Clowning around

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Illustration by Alexandra Nelipa

Illustration by Alexandra Nelipa

Professional organizations want college-age members.

By Adriana Ruiz

aruiz168@student.alamo.edu

Wearing a painted face, big red nose and floppy shoes and bringing laughter to crowds or cheering up a lone child in the hospital is the life of a clown.

Clowning is not just a profession. It’s really got to come from the heart, it’s got to come from inside of you, said Bob Neil, vice president of the World Clown Association.

Neil, also known by his clown name, Kiwi, has been clowning around for 42 years since the age of 26. Neil got his first taste of the art form in 1972 while working as a police officer touring schools and lecturing to students.

Neil said he would dress up as a clown to gain the students’ attention.

“I found out young students have a short attention span. I was looking for a way to keep their attention while still getting the message across,” Neil said.

Neil said he has been a big fan of the circus, and after his experience with schoolchildren, his interest in becoming a clown increased.

When starting out, Neil said there were no programs or schools to learn how to become a clown, so practicing and reading books was the only way to learn.

“It was a tough time to get started because we (clowns) didn’t know what we were doing,” Neil said.

Now, there’s an abundance of resources to learn how to become a clown.

Neil said anyone interested in becoming a clown should join a group or organization.

The World Clown Association and Clowns of America International are two of the more notable organizations.

In Texas, the Texas Clown Association has chapters across the state.

Diana McCurtan-Talbert, also known as “Buttons,” is president of the Texas Clown Association and Jolly Joeys Clown Alley, local clown chapter. She said joining a clown organization helps aspiring clowns build professionalism.

McCurtan-Talbert said the Jolly Joeys Clown Alley offers clown school at least once a year, and graduates receive a certificate of completion in a ceremony.

She said the clown school is a six-week program, teaching balloon animals, face painting, character development, clown history and clown etiquette.

“We try to hold a standard. The last thing we want to do is scare kids. We want to keep it professional,” McCurtan-Talbert said.

McCurtan-Talbert said the group has a variety of members, but the average age is 55.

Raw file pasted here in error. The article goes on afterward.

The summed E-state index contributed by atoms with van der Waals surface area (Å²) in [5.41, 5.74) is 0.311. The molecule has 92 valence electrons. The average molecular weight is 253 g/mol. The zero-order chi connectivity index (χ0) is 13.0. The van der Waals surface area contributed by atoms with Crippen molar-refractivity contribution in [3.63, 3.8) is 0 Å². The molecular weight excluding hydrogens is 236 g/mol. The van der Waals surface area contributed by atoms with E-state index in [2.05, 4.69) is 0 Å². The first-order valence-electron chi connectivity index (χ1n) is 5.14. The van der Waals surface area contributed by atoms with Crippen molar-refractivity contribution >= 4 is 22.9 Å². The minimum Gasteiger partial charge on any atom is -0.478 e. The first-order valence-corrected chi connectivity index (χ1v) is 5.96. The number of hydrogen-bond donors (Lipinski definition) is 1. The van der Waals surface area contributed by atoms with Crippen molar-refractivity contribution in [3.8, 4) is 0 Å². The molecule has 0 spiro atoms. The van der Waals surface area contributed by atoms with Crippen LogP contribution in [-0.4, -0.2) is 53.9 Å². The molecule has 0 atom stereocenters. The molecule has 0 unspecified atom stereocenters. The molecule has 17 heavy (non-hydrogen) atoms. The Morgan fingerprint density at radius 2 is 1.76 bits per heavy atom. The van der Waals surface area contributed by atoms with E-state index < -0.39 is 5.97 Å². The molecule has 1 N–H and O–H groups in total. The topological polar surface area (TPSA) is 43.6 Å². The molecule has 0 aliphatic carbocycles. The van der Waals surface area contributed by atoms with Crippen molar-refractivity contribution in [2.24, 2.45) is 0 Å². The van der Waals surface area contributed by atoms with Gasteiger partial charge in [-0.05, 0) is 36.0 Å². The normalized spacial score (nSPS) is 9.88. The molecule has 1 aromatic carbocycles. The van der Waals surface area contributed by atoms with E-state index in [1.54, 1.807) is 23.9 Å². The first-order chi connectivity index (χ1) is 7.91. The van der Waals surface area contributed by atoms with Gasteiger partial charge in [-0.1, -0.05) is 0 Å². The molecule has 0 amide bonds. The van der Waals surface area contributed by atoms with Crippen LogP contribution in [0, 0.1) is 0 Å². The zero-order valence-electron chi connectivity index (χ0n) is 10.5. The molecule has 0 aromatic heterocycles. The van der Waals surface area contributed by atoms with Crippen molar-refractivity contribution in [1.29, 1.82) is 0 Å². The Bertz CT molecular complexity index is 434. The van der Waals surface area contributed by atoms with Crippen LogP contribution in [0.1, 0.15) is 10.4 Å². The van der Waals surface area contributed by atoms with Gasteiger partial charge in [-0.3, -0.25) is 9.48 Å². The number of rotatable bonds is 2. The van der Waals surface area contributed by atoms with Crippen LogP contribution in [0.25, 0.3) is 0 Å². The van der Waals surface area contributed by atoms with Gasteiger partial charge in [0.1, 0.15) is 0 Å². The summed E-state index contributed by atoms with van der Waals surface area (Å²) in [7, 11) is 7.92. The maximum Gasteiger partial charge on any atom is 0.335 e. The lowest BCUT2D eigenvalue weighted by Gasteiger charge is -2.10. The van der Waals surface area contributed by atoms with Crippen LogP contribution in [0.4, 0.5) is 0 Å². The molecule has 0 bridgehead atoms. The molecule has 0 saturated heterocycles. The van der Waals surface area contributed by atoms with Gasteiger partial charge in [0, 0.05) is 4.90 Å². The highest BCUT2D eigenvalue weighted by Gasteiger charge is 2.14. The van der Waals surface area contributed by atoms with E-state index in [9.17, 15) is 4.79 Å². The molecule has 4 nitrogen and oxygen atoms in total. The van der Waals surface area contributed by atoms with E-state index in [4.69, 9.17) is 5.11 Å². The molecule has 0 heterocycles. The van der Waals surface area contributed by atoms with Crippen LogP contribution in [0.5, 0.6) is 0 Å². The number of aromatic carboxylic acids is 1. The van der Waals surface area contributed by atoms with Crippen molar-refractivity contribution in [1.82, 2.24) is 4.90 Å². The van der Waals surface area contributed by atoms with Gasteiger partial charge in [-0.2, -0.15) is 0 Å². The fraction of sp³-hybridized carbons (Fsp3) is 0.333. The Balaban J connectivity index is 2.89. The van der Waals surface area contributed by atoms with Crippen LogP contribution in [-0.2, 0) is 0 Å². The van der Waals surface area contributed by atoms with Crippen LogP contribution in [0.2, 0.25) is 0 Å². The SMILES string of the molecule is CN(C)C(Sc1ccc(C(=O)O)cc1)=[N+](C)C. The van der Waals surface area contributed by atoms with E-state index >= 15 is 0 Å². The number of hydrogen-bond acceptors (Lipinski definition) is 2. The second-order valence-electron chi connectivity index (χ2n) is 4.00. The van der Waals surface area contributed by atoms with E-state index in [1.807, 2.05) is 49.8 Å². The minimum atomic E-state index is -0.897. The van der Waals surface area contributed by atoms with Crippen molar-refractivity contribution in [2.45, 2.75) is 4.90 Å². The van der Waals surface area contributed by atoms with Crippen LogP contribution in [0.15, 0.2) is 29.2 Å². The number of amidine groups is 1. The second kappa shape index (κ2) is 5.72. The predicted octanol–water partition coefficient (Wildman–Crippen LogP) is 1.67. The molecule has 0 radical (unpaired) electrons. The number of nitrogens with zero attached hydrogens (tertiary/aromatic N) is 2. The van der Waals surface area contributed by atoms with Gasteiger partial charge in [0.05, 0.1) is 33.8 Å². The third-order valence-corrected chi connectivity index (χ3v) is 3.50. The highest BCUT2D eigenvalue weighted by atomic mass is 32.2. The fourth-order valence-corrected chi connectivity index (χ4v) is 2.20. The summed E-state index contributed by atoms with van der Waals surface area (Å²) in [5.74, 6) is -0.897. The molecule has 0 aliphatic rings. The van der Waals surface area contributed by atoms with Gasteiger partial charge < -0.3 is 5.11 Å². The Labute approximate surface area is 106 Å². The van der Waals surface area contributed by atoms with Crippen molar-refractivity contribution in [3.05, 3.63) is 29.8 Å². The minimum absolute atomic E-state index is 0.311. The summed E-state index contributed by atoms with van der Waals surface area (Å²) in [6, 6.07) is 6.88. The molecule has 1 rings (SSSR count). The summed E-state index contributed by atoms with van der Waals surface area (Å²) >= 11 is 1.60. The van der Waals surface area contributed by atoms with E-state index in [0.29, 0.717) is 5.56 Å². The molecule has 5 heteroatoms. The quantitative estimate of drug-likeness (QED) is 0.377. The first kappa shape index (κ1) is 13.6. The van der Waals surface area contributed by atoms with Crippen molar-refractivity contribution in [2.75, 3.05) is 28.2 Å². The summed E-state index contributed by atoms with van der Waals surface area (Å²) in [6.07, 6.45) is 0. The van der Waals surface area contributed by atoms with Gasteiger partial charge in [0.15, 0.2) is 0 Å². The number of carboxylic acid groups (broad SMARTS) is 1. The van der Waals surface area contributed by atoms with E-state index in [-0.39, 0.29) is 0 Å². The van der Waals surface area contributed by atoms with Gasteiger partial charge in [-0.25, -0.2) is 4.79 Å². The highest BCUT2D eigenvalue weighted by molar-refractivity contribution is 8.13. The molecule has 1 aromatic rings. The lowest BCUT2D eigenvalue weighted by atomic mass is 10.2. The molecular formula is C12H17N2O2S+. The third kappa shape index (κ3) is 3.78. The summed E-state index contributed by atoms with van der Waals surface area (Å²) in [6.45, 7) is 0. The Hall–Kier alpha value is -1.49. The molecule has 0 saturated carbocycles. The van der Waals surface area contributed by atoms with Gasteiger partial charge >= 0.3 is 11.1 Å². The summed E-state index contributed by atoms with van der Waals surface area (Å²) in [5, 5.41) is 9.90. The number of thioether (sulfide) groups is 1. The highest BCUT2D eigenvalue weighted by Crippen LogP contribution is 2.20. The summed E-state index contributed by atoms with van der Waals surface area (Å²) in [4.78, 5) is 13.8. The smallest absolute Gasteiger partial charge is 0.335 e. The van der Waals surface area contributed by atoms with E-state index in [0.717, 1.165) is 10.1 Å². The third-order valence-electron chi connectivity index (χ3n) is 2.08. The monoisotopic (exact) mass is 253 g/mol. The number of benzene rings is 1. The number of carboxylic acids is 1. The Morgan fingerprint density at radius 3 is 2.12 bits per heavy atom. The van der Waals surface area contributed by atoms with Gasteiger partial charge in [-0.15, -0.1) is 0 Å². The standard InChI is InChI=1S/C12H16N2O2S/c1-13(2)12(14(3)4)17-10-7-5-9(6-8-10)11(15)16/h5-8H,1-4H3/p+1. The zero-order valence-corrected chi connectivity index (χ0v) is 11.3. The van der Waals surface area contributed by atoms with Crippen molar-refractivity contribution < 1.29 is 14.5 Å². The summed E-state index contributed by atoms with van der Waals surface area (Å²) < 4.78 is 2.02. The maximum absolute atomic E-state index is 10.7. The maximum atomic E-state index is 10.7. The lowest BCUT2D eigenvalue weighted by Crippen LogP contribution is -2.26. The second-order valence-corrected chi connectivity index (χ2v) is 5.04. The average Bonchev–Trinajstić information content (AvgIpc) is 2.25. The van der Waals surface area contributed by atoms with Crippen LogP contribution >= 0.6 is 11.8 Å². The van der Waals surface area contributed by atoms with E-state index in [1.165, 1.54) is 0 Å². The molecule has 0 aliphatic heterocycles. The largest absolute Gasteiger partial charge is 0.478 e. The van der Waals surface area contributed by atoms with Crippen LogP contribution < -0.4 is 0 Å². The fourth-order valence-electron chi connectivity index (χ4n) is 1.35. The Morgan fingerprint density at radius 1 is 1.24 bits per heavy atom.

She said she would like to have more people join who are at the college age because they would add life and energy along with a whole new level of skills.

McCurtan-Talbert said there are perks for college students who wish to become clowns.

“It’s a really good way to make money. You can do one birthday party and make $125 an hour, so it’s a good way to offset expenses,” McCurtan-Talbert said.

The Jolly Joeys Clown Alley meets at 7 p.m. every second Thursday of the month in Room 302 of University United Methodist Church, 5084 De Zavala Road. Call 210-229-9299 for more information.

Aspiring clowns and clown enthusiasts can attend conferences on a national level like the California Clown Camp in Ontario, Calif., and Mooseburger Camp in Buffalo, Minn.

Neil said he teaches at the two conventions, and they are good places for aspiring performers to gain experience, network and receive a certificate of completion as well.

Neil said the journey to becoming a clown is unique for each aspirant. He said according to personality, clown hopefuls fall under one of three categories — the white face clown, the Auguste clown who described as unlucky with exaggerated face features and flesh-colored makeup tones, or the hobo/tramp clown.

“You kind of see where your personality will fit in and then develop your character from that. You don’t try to duplicate what someone else is doing,” Neil said.

According to a Feb. 17 article by the Daily News, clown organization membership numbers are declining. The U.S. membership shows numbers have declined from about 3,500 to 2,500 since 2004.

Neil said although membership numbers are down, there are still plenty of clowns performing.

“There is no clown shortage. I don’t know where that came from. Our numbers in our organizations have decreased, but that does not mean there aren’t people out there still performing. The reason that our numbers are declining in World Clown Association and Clowns of America International is because young people do not join things,” Neil said.

He said the World Clown Association has about 2,500 members currently in the organization.

Neil also said another reason numbers might be down is because the clown business is a tough way to make a living, and a majority of clowns do it as a part-time job.

“Many clowns I know don’t do it for the money. They donate their time to hospitals, nursing homes and charitable organizations,” Neil said.

Neil said clowning is tough, but there are moments that make the job worthwhile.

He said one of the moments that has made a difference in his life was visiting a terminally ill 7-year-old girl who was in pediatric intensive care and non-communicative for almost two weeks.

Neil and his partner visited the girl and gave her a teddy bear.

He said as they were walking out of the room, the little girl turned her head toward them and said, “Thank you, clowns.”

“If I can make that kind of impact in that little child’s life for just two minutes, everything I do, any money I spend is worth everything to me,” he said. “They will have to haul me away to a funeral home before I ever give this up.”

For more information, call 210-386-9395.

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